“…What year is it?” I asked J. near the beginning of our session as I tried hard to ground myself to reality. I’m safe. I’m safe. I’m safe.
“What year do you think it is?” He, being the therapist that he is, never gives me a straight answer; always opting for me to figure it out myself. Usually, I appreciate this about him but Tuesday, it gravely annoyed me.
“…2006?” I hesitated before answering because I was attempting to logic my way out of a middle school flashback; my efforts were futile.
“What makes you think it’s 2006?” he asked. No judgement, merely curious and wanting to gain understanding.
I don’t remember my answer but I do know that was the beginning of the end for me, at least that day. That session ended with an intense panic attack (brought on by another flashback) that took me a little longer than normal to come back from, even with J.’s help.
After reminiscing on the session, I grew frustrated with myself. Even while in the session, after the panic attack, I was frustrated.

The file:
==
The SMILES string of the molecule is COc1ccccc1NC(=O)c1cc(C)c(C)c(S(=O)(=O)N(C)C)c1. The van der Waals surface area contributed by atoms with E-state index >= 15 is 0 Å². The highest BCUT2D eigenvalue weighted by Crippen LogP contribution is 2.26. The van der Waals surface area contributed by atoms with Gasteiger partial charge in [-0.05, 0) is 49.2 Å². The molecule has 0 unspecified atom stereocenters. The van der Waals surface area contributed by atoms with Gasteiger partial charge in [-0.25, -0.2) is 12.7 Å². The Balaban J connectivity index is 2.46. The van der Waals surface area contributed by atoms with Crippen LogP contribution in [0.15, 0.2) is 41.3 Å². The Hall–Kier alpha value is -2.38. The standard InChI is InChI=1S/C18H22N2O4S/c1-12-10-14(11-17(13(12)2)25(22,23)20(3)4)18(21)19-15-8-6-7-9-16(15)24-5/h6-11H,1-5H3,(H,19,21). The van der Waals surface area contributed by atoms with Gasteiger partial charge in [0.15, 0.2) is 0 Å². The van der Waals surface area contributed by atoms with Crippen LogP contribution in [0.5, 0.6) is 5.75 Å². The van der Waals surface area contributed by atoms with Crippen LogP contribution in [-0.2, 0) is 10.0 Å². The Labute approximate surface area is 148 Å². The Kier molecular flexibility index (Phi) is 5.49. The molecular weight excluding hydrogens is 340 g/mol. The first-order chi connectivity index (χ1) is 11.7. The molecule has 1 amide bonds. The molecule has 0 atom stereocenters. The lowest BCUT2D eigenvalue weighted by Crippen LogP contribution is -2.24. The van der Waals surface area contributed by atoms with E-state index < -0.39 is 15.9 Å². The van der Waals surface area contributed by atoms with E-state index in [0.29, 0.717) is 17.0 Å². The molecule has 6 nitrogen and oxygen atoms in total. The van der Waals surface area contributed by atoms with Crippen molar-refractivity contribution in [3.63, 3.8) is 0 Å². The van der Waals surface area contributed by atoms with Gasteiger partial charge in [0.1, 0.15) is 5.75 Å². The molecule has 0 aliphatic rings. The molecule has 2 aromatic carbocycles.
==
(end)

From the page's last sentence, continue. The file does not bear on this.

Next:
“I should have better control!” I yelled at J.
“You will, with time. You’ve already come so far.”
“No! I need to be better, stronger…” (cue mini panic attack)
“Give it time. You’re still healing.”
As healing starts or progresses, you are going to hurt. It’s ironic and sounds a little backwards, doesn’t it? You get a little stronger and unknowingly put ridiculously high expectations on yourself to do everything you can to prevent yourself from ever being triggered by the trauma, and when a trigger or painful memory materializes physically in the form of a panic attack or rage or fits of crying spells at odd moments, you think you’ve failed and punish yourself.
But as you heal, after a while, you find that your old coping skills don’t work anymore. You get tired of your arms stinging in the shower after a relapse; the harshness of life you used to chase away with a bottle of Jack Daniel’s, or with a rum and Coke, doesn’t go down as easy anymore. For me, I’m finding that the places I finish growing up in are the same ones in which I heal.
Abandonment and abuse in childhood gives way to independence and strength in adulthood. Sometimes, the scars itch, and on days when I’m tired of being strong I scratch them, but they are more often forgotten memories, reminders of where I’ve been and how much I’ve grown. I still have a ways to go, as repressed memories emerge from the past like the Loch Nest monster rising from the murky, dark waters into the autumn sun. Is it scary? Hell yea, but I’m healing. Come hell or high water, I’m healing even though it hurts.